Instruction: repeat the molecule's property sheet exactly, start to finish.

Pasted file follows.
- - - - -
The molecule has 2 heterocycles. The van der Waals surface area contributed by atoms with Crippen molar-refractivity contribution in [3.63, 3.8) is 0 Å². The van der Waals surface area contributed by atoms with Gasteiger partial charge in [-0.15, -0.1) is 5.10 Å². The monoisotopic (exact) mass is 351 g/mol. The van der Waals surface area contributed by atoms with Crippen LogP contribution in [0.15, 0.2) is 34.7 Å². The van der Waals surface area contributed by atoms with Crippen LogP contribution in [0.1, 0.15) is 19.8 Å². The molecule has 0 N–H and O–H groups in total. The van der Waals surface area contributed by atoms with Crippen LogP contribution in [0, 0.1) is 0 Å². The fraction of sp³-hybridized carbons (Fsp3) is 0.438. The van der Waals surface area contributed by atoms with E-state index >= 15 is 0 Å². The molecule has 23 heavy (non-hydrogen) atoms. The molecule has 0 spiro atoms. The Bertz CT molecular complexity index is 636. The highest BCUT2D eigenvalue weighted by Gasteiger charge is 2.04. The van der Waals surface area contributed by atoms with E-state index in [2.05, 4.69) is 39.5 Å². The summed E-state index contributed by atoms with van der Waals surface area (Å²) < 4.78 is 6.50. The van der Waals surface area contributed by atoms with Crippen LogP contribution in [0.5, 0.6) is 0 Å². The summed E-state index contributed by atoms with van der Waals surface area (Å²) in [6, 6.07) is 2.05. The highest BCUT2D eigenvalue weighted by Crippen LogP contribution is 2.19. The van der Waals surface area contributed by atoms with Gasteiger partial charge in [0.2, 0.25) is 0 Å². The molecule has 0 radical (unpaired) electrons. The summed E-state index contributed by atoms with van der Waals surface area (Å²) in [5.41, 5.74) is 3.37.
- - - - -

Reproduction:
The molecule has 2 heterocycles. The van der Waals surface area contributed by atoms with Crippen molar-refractivity contribution in [3.63, 3.8) is 0 Å². The van der Waals surface area contributed by atoms with Gasteiger partial charge in [-0.15, -0.1) is 5.10 Å². The monoisotopic (exact) mass is 351 g/mol. The van der Waals surface area contributed by atoms with Crippen LogP contribution in [0.15, 0.2) is 34.7 Å². The van der Waals surface area contributed by atoms with Crippen LogP contribution in [0.1, 0.15) is 19.8 Å². The molecule has 0 N–H and O–H groups in total. The van der Waals surface area contributed by atoms with Crippen LogP contribution in [0, 0.1) is 0 Å². The fraction of sp³-hybridized carbons (Fsp3) is 0.438. The van der Waals surface area contributed by atoms with E-state index >= 15 is 0 Å². The molecule has 23 heavy (non-hydrogen) atoms. The molecule has 0 spiro atoms. The Bertz CT molecular complexity index is 636. The highest BCUT2D eigenvalue weighted by Gasteiger charge is 2.04. The van der Waals surface area contributed by atoms with E-state index in [2.05, 4.69) is 39.5 Å². The summed E-state index contributed by atoms with van der Waals surface area (Å²) < 4.78 is 6.50. The van der Waals surface area contributed by atoms with Crippen LogP contribution in [0.5, 0.6) is 0 Å². The summed E-state index contributed by atoms with van der Waals surface area (Å²) in [6, 6.07) is 2.05. The highest BCUT2D eigenvalue weighted by Crippen LogP contribution is 2.19. The van der Waals surface area contributed by atoms with Gasteiger partial charge in [0.2, 0.25) is 0 Å². The molecule has 0 radical (unpaired) electrons. The summed E-state index contributed by atoms with van der Waals surface area (Å²) in [5.41, 5.74) is 3.37.